A Navy veteran who survived the war in Afghanistan was one of the victims fatally shot at Sunday night’s massacre in Las Vegas, Nevada.
Christopher Roybal from Corona, California, was among the 59 people killed and 527 injured after gunman Stephen Paddock opened fire on the outdoor crowd from his hotel room.
Roybal had been in the Navy for a decade and recently finished duty in Afghanistan, according to NBC4.
“He went to combat and came back without being injured, and then goes to a concert and dies,” the victim’s mother, Debby Allen, told NBC4.
Roybal was in Nevada to celebrate his 29th birthday next week, the mother said. They were both in Las Vegas to attend the Route 91 Harvest Festival, a country music festival.
In the chaos of the shooting, the two got separated, Allen on one side of the venue and her son on the other.
Allen described how she tried to find her son when a firefighter promised her he would try to find Roybal.
“He was trying to help him, but the gunfire was coming and he says he saw Christopher take his last breath,” Allen told NBC4.
In Roybal’s last public post on Facebook, posted around three months ago he discusses how it feels to be constantly asked what it’s like to be shot at, in reference to his time in the military.
“What’s it like being shot at? A question people ask because it’s something that less than one percent of our American population will ever experience. Especially one on a daily basis,” he wrote.
The veteran continued, “My response has always been the same, not one filled with a sense of pride or ego, but an answer filled with truth and genuine fear and anger.”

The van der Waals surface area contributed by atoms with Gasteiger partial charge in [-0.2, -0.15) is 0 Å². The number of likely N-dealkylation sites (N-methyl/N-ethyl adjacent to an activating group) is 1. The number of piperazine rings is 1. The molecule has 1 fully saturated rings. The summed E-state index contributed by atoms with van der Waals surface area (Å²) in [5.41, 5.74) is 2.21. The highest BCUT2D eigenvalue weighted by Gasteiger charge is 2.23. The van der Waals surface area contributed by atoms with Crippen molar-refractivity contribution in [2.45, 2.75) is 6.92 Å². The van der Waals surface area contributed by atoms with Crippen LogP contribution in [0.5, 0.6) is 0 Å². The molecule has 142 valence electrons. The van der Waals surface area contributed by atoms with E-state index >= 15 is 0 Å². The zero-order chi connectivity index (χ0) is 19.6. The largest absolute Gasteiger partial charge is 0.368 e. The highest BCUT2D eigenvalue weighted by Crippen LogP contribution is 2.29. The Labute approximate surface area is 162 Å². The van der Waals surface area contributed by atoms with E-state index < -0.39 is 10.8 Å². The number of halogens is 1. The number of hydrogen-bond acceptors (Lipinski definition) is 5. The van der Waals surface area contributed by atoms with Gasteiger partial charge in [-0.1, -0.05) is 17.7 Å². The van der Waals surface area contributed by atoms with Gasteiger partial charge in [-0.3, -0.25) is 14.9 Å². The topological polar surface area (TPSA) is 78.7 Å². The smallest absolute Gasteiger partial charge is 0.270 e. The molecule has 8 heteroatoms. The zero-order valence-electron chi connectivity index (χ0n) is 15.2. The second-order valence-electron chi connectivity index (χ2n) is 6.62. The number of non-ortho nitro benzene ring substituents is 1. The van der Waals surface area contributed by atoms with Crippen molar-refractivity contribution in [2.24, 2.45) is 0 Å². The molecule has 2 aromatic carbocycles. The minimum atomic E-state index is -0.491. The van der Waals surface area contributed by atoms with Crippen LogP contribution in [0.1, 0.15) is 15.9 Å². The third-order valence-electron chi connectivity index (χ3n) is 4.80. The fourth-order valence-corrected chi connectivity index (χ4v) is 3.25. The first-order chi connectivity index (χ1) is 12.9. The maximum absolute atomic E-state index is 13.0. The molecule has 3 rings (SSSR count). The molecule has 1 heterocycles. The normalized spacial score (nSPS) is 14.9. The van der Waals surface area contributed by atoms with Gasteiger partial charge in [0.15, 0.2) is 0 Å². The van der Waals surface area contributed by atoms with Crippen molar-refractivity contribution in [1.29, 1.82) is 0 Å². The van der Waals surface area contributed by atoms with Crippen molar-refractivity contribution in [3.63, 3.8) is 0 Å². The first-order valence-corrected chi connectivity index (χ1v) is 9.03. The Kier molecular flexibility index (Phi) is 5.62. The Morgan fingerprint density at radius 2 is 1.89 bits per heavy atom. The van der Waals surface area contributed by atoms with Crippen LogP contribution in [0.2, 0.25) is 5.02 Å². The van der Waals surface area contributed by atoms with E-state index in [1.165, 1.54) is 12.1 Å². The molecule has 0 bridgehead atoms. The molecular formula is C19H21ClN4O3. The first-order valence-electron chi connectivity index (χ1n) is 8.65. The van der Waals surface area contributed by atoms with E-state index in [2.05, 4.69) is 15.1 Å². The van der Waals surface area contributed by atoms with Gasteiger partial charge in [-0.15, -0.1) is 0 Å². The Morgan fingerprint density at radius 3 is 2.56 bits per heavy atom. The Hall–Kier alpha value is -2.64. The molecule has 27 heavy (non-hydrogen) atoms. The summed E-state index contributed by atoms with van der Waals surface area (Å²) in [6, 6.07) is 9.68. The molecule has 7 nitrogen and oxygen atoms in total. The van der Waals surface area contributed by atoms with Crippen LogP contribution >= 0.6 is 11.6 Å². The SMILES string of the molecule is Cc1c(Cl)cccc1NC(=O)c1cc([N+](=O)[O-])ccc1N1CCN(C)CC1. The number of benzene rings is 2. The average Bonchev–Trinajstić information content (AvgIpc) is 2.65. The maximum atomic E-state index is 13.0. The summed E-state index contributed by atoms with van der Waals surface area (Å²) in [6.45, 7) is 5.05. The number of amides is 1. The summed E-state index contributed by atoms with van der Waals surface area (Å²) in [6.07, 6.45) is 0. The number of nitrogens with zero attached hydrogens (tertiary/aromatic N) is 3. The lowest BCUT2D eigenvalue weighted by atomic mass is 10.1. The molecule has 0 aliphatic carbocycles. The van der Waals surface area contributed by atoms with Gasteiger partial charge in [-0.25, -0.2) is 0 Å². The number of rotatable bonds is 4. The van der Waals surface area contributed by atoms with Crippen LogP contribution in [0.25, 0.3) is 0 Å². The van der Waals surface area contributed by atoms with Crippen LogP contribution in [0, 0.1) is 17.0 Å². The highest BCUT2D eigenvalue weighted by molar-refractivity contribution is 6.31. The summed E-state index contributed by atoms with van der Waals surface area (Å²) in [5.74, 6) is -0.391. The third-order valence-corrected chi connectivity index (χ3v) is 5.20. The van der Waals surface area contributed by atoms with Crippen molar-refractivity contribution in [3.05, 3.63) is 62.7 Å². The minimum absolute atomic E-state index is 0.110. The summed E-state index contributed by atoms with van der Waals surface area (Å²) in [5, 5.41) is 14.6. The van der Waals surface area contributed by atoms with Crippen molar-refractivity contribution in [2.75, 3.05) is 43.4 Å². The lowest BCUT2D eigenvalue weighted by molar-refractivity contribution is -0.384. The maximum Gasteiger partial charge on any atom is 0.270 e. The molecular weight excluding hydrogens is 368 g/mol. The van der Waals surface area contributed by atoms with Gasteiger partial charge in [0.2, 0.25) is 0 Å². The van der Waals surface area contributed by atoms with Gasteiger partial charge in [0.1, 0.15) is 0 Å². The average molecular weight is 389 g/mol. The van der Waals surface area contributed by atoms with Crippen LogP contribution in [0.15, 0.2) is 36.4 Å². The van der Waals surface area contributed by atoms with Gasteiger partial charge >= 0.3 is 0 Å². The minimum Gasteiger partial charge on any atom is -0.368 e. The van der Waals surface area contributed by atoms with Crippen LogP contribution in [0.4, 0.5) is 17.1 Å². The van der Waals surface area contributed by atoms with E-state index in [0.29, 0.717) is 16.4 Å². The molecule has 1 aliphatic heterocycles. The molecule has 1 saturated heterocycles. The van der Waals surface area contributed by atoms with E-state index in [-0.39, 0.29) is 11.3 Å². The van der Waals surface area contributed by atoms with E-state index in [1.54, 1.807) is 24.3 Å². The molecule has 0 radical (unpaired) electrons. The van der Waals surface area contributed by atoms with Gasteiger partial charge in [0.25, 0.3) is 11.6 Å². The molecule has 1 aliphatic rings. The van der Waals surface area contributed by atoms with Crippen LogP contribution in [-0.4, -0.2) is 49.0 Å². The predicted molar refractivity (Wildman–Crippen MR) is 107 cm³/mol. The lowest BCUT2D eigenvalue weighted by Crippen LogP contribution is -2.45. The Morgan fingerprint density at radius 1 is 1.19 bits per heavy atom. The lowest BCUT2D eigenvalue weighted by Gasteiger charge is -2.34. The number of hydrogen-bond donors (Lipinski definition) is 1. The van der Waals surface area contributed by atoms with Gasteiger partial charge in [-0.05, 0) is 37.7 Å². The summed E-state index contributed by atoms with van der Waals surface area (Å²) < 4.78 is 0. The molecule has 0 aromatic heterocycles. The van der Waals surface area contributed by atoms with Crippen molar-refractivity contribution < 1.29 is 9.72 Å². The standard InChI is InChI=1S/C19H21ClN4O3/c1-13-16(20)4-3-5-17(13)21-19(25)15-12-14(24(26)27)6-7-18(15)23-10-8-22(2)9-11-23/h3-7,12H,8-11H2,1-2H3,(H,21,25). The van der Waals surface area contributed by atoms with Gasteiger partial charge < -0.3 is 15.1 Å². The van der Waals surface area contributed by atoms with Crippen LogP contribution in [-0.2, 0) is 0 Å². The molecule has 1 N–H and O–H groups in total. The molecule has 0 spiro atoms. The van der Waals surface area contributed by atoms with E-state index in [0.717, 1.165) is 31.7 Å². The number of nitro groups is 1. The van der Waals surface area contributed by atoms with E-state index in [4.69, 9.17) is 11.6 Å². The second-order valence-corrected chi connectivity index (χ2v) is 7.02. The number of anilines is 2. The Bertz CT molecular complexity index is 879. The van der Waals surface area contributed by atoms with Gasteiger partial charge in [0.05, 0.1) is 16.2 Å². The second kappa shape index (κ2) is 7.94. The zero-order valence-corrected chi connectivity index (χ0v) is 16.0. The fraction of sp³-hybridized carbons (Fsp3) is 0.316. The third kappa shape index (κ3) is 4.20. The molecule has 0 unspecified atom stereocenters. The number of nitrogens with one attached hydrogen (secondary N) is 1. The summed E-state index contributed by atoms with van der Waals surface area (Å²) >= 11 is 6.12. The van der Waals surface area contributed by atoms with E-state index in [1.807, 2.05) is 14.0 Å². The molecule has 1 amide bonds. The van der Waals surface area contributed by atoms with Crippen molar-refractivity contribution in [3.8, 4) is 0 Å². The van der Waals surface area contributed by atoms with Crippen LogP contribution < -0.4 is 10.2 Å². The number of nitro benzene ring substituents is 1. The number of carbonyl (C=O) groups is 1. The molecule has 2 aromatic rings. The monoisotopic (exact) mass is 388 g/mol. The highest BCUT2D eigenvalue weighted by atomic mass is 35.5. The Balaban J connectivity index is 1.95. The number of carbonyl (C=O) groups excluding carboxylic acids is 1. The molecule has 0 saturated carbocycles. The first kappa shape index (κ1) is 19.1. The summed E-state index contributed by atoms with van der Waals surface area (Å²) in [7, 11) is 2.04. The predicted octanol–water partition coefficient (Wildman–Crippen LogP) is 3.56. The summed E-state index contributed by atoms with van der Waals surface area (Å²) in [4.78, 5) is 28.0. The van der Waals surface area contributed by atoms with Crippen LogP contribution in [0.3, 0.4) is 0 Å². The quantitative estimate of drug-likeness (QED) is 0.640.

As Roybal recalled his days on duty, he said it was filled with adrenalin and sensory experiences, but he said the excitement dwindled as time went on.
“I remember that first day, not sure how to feel. It was never fear, to be honest, mass confusion. Sensory overload … followed by the most amount of natural adrenaline that could never be duplicated through a needle. I was excited, angry, and manic” he wrote.
“Unfortunately, as the fights continue and as they as increase in numbers and violence, that excitement fades and the anger is all that’s left,” Roybal reflected.
The veteran said that the anger he experienced stayed with him long after the fight.
“The anger stays, long after your friends have died, the lives you’ve taken are buried, and your boots are placed neatly in a box in some storage unit. Still covered in the dirt you’ve refused to wash off for fear of forgetting the most raw emotions you as a human being will ever feel again,” he wrote.
Royball concluded with this: “What’s it like to be shot at? It’s a nightmare no amount of drugs, no amount of therapy, and no amount of drunk talks with your war veteran buddies will ever be able to escape. Cheers boys.”
As news of his death spread, comments started flooding under his post, many offered condolences and thanked him for his service to America.